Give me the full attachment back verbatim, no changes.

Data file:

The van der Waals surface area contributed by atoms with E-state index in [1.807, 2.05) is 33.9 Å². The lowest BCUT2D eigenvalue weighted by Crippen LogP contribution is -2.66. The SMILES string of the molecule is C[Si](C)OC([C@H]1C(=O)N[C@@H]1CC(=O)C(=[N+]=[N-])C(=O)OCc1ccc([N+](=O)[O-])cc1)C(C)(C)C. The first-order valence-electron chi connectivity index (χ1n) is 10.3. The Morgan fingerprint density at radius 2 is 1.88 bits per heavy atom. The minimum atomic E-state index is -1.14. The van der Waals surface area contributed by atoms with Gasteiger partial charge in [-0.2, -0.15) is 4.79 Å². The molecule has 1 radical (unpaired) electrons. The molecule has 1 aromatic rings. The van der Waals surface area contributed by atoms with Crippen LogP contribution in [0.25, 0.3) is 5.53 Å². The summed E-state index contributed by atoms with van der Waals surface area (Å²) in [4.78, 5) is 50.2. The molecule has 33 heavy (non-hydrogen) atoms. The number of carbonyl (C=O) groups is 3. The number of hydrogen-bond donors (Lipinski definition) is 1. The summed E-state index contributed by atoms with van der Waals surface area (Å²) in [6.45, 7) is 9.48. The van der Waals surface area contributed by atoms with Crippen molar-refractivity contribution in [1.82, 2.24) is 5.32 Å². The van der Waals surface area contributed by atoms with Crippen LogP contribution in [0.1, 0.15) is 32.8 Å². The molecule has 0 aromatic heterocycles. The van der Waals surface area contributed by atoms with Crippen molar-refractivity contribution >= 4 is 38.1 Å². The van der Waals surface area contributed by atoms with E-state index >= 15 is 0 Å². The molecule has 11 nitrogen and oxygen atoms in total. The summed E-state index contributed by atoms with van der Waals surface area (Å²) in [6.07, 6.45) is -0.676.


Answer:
The van der Waals surface area contributed by atoms with E-state index in [1.807, 2.05) is 33.9 Å². The lowest BCUT2D eigenvalue weighted by Crippen LogP contribution is -2.66. The SMILES string of the molecule is C[Si](C)OC([C@H]1C(=O)N[C@@H]1CC(=O)C(=[N+]=[N-])C(=O)OCc1ccc([N+](=O)[O-])cc1)C(C)(C)C. The first-order valence-electron chi connectivity index (χ1n) is 10.3. The Morgan fingerprint density at radius 2 is 1.88 bits per heavy atom. The minimum atomic E-state index is -1.14. The van der Waals surface area contributed by atoms with Gasteiger partial charge in [-0.2, -0.15) is 4.79 Å². The molecule has 1 radical (unpaired) electrons. The molecule has 1 aromatic rings. The van der Waals surface area contributed by atoms with Crippen LogP contribution in [0.25, 0.3) is 5.53 Å². The summed E-state index contributed by atoms with van der Waals surface area (Å²) in [4.78, 5) is 50.2. The molecule has 33 heavy (non-hydrogen) atoms. The number of carbonyl (C=O) groups is 3. The number of hydrogen-bond donors (Lipinski definition) is 1. The summed E-state index contributed by atoms with van der Waals surface area (Å²) in [6.45, 7) is 9.48. The van der Waals surface area contributed by atoms with Crippen molar-refractivity contribution in [1.82, 2.24) is 5.32 Å². The van der Waals surface area contributed by atoms with Crippen LogP contribution in [0.1, 0.15) is 32.8 Å². The molecule has 0 aromatic heterocycles. The van der Waals surface area contributed by atoms with Crippen molar-refractivity contribution >= 4 is 38.1 Å². The van der Waals surface area contributed by atoms with E-state index >= 15 is 0 Å². The molecule has 11 nitrogen and oxygen atoms in total. The summed E-state index contributed by atoms with van der Waals surface area (Å²) in [6.07, 6.45) is -0.676.